Annual healthcare spending in the US reached $3.5 trillion last year – 17.9% of the GDP -- almost double per capita spending of other developed nations. According to the Kaiser Family Foundation, most recent growth in health expenditures is due to insurance program spending, both private and public. Private insurance expenditures represent 34% of total costs (up from 21% in 1970), and public insurance --including Medicare, Medicaid, CHIP, and the VA Health Systems – represent 41% of overall health spending in 2017 (up from 22% in 1970).  In comparison, hospital costs account for 33% and physicians’ services are only 8% of health care expenditures.

CEO compensation is closely tied to stock price; therefore, executives prefer focusing on methods to generate higher earnings per share.  Dr. J. Mario Molina, the CEO of Molina Healthcare – a Washington Apple Health Medicaid plan based in California-- was fired in May 2017 due to lackluster company performance, yet still pocketed $17 million that year and received almost $23 million in severance pay.  His brother John C. Molina, former CFO, also fired in May 2017, received $10.7 million in severance.  Despite coughing up $50 million, Molina had enough money to hire Joseph Zubretsky in November 2017 as CEO and pay him $19.7 million for two months’ work. 

Health care expenditures will continue to climb if pay packages for health insurance executives don’t provide incentives to control health care costs.   Health insurers should not be rewarded for higher stock prices and better profit margins.  Supporting HB 1017 will give consumers an opportunity to hold insurers accountable,  improving access to healthcare services for everyone.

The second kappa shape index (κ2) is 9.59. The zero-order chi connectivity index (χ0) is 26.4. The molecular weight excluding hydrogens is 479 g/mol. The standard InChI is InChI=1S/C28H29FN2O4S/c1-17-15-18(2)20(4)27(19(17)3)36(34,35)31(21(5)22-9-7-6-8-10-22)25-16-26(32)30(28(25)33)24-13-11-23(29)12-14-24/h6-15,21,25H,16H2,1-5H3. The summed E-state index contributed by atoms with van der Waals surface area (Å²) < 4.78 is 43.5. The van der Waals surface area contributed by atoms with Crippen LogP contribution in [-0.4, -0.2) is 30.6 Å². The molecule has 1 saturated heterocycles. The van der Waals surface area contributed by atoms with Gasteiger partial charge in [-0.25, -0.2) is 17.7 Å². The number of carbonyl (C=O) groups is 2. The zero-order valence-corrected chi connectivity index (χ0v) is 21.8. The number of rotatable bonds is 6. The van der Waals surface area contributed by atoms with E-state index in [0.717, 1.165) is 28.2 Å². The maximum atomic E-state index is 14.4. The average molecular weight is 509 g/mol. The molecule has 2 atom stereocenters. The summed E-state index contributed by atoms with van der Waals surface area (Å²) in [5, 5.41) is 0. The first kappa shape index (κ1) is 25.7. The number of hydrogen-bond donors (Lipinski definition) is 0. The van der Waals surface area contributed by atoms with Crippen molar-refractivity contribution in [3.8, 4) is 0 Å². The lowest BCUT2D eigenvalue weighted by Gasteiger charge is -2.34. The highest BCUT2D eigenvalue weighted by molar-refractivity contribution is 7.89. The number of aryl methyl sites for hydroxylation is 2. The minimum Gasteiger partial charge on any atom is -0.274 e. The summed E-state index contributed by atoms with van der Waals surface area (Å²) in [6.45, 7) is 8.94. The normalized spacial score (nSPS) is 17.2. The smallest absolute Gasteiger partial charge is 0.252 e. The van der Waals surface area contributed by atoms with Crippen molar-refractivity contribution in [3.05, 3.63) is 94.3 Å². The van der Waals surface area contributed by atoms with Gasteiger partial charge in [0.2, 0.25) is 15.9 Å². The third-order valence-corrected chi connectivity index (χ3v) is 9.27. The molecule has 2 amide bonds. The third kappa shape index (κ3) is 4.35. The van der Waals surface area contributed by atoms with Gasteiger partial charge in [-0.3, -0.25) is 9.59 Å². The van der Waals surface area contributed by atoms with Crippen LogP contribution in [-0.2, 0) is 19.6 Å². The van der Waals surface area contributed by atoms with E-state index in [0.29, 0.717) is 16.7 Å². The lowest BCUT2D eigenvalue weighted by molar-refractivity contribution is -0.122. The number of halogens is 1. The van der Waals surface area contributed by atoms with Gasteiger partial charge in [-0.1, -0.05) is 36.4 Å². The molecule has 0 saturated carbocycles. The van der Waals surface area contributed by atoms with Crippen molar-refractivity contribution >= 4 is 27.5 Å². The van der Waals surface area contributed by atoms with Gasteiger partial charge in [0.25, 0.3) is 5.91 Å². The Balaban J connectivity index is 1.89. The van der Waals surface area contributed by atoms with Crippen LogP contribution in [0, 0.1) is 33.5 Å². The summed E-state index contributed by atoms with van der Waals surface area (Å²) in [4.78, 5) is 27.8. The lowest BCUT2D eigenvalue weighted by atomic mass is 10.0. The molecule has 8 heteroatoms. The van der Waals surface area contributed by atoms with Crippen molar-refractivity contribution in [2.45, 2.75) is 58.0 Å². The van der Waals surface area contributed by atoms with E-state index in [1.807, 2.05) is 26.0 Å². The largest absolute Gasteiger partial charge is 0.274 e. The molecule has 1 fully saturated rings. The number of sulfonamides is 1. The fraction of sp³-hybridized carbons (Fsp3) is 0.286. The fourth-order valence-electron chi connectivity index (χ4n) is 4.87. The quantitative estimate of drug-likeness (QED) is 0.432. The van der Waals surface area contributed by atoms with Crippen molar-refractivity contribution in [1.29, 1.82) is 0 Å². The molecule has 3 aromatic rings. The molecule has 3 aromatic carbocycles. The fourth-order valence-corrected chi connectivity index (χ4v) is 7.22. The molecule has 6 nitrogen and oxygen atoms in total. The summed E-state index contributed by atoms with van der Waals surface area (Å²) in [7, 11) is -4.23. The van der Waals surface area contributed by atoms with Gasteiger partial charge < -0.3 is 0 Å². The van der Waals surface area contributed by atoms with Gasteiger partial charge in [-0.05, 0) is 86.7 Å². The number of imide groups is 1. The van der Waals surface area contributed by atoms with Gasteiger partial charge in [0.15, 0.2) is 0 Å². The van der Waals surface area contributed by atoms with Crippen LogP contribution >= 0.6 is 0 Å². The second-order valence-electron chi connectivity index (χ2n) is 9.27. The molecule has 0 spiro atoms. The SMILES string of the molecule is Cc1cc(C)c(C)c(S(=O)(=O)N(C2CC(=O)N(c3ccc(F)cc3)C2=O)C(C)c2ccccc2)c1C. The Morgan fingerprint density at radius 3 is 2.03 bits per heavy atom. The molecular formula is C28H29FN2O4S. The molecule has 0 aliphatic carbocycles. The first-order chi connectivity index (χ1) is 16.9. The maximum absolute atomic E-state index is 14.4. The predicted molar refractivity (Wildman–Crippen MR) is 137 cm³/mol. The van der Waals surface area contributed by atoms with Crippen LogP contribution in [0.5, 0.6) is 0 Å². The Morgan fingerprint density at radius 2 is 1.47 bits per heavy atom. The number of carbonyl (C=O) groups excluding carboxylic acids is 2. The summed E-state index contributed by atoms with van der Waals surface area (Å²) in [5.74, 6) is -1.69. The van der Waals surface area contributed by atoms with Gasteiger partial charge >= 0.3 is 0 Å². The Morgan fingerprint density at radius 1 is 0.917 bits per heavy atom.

Tuesday, January 8, 2019

Medicaid Expansion: Nothing But an Empty Promise for Children

Recently, a child was on a waitlist for five months to get into my practice. For this article, I will call him Tiny Tim.

Tiny Tim, now 5 years old, has a skin condition known as eczema or atopic dermatitis. When we first met, virtuously every area of his body was covered with wounds from constant scratching. Skin that breaks easily and heals poorly can give bacteria access to other parts of the body.  After our first visit his mother complied with all the necessary care and his condition was slowly improving.

But on a weekend day in December Tim was rushed to an urgent care center, with a fever and pain in his ankle. He had no history of injury and the blood work, at first glance, indicated only mild infection.  He was diagnosed with a virus and sent home.  Two days later his fever spiked to 103 degrees and he refused to walk, insisting on being carried everywhere, so his mother brought him to my office.